Conversion of Prothrombin to Thrombin
First, prothrombin activator is formed as a result of rupture of a blood vessel or as a result of damage to special substances in the blood. Second, the pro-thrombin activator, in the presence of sufficient amounts of ionic Ca++, causes conversion of pro-thrombin to thrombin (Figure 36–2). Third, the throm-bin causes polymerization of fibrinogen molecules into fibrin fibers within another 10 to 15 seconds. Thus, the rate-limiting factor in causing blood coagulation is usually the formation of prothrombin activator and not the subsequent reactions beyond that point, because these terminal steps normally occur rapidly to form the clot itself.
Platelets also play an important role in the con-version of prothrombin to thrombin because much of the prothrombin first attaches to prothrombin receptors on the platelets already bound to the damaged tissue.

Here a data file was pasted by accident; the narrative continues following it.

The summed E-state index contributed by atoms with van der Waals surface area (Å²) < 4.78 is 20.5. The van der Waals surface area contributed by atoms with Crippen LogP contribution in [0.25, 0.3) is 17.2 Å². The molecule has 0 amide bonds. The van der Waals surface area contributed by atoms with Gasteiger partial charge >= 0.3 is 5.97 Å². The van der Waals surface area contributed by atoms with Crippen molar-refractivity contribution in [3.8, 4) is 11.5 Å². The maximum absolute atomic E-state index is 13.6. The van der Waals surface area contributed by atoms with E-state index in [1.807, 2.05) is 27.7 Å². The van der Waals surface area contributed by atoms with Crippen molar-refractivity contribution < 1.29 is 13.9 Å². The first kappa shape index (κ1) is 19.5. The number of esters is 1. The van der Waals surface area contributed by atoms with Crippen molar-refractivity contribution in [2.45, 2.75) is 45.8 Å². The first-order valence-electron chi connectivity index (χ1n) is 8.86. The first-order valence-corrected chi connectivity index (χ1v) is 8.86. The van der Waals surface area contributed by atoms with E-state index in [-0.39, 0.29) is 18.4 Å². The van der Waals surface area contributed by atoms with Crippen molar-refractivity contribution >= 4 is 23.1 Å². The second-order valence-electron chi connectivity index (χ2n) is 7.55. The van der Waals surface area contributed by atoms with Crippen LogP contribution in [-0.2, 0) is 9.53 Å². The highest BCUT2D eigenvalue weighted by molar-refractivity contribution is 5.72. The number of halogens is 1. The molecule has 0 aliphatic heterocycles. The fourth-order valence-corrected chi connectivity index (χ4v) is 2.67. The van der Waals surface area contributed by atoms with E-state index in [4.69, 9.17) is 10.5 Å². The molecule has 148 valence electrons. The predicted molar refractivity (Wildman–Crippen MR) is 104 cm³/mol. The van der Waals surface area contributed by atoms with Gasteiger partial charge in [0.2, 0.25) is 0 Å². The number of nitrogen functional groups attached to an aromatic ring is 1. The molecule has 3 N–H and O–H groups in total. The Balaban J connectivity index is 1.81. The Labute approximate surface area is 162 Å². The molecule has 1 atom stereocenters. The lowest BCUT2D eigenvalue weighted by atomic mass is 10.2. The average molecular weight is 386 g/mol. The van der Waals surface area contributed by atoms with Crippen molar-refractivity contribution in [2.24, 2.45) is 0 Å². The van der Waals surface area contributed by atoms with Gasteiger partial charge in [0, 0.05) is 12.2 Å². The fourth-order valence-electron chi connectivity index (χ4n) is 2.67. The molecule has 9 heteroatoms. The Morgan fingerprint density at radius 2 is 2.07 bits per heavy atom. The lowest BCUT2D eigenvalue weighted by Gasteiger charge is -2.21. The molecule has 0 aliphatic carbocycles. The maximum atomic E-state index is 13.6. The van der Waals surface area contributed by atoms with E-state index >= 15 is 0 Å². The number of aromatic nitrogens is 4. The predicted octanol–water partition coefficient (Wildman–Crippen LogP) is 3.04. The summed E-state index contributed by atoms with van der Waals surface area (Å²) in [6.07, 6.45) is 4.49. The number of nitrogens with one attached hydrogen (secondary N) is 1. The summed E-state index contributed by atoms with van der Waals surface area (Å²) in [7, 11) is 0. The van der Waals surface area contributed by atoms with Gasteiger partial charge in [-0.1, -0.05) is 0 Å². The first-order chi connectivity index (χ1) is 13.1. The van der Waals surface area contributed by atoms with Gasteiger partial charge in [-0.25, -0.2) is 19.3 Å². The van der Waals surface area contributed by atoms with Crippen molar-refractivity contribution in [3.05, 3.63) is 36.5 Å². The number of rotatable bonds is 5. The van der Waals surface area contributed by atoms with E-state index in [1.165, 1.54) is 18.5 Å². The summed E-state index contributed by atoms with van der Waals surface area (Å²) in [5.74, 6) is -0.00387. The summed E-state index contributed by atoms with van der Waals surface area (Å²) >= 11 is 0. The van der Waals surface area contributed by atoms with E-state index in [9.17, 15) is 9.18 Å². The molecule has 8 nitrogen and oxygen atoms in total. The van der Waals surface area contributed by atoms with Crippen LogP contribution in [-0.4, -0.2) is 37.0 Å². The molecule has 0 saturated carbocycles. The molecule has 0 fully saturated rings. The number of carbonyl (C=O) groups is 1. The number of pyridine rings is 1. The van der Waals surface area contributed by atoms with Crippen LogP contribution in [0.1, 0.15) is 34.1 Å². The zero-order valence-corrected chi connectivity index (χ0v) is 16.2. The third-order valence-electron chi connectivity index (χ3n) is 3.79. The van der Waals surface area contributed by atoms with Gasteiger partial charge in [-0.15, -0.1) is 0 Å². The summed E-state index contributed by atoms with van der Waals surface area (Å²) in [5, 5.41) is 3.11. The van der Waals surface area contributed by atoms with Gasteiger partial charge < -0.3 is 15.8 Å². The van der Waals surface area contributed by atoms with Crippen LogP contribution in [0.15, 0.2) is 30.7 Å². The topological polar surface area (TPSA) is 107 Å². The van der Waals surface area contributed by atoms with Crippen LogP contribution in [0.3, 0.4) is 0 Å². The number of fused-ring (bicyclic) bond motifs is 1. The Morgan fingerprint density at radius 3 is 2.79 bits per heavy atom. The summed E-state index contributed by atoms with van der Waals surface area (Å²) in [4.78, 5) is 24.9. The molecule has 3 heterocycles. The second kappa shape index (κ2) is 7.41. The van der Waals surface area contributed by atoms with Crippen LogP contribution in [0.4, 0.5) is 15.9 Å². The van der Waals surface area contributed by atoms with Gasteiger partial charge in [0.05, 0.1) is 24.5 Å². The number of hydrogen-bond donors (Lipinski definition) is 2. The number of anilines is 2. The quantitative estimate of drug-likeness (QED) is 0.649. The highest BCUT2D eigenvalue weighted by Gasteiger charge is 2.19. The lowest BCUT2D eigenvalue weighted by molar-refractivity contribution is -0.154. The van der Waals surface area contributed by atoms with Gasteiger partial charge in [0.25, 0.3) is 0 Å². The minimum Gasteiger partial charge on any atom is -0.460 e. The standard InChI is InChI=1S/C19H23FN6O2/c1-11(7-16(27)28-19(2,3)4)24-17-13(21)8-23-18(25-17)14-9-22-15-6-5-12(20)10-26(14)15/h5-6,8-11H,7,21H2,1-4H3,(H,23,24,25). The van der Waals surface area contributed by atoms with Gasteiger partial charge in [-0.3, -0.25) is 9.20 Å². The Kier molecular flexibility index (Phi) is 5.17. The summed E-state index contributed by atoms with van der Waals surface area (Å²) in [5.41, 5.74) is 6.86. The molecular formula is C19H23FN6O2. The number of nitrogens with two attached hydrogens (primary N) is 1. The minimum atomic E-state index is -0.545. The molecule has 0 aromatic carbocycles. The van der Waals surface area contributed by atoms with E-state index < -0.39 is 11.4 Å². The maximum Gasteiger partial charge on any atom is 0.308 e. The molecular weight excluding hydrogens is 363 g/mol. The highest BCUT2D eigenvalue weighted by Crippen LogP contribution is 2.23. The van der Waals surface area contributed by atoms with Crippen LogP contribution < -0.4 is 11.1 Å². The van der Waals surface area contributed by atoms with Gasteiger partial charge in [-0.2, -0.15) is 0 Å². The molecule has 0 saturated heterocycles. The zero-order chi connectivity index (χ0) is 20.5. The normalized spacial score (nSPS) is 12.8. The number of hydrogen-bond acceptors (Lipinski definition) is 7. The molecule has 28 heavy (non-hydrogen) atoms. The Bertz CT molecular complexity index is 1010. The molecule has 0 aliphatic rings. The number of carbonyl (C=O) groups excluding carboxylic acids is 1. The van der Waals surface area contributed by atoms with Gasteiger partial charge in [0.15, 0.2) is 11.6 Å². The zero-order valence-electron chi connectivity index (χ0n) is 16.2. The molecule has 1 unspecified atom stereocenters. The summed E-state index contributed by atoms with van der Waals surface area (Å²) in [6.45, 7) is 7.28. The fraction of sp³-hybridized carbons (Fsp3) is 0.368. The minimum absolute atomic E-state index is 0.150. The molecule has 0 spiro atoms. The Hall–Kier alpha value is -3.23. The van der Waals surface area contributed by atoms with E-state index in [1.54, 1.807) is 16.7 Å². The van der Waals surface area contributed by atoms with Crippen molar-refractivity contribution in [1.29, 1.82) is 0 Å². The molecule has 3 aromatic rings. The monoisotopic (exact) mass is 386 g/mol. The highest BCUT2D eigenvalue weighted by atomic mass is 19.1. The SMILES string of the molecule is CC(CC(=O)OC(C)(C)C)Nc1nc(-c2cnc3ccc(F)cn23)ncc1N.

Prothrombin and Thrombin. Prothrombin is a plasmaprotein, an alpha2-globulin, having a molecular weight of 68,700. It is present in normal plasma in a concen-tration of about 15 mg/dl. It is an unstable protein that can split easily into smaller compounds, one of which is thrombin, which has a molecular weight of 33,700, almost exactly one half that of prothrombin.
Prothrombin is formed continually by the liver, and it is continually being used throughout the body for blood clotting. If the liver fails to produce prothrom-bin, in a day or so prothrombin concentration in the plasma falls too low to provide normal blood coagulation.
Vitamin K is required by the liver for normal for-mation of prothrombin as well as for formation of a few other clotting factors. Therefore, either lack of vitamin K or the presence of liver disease that pre-vents normal prothrombin formation can decrease the prothrombin level so low that a bleeding tendency results.
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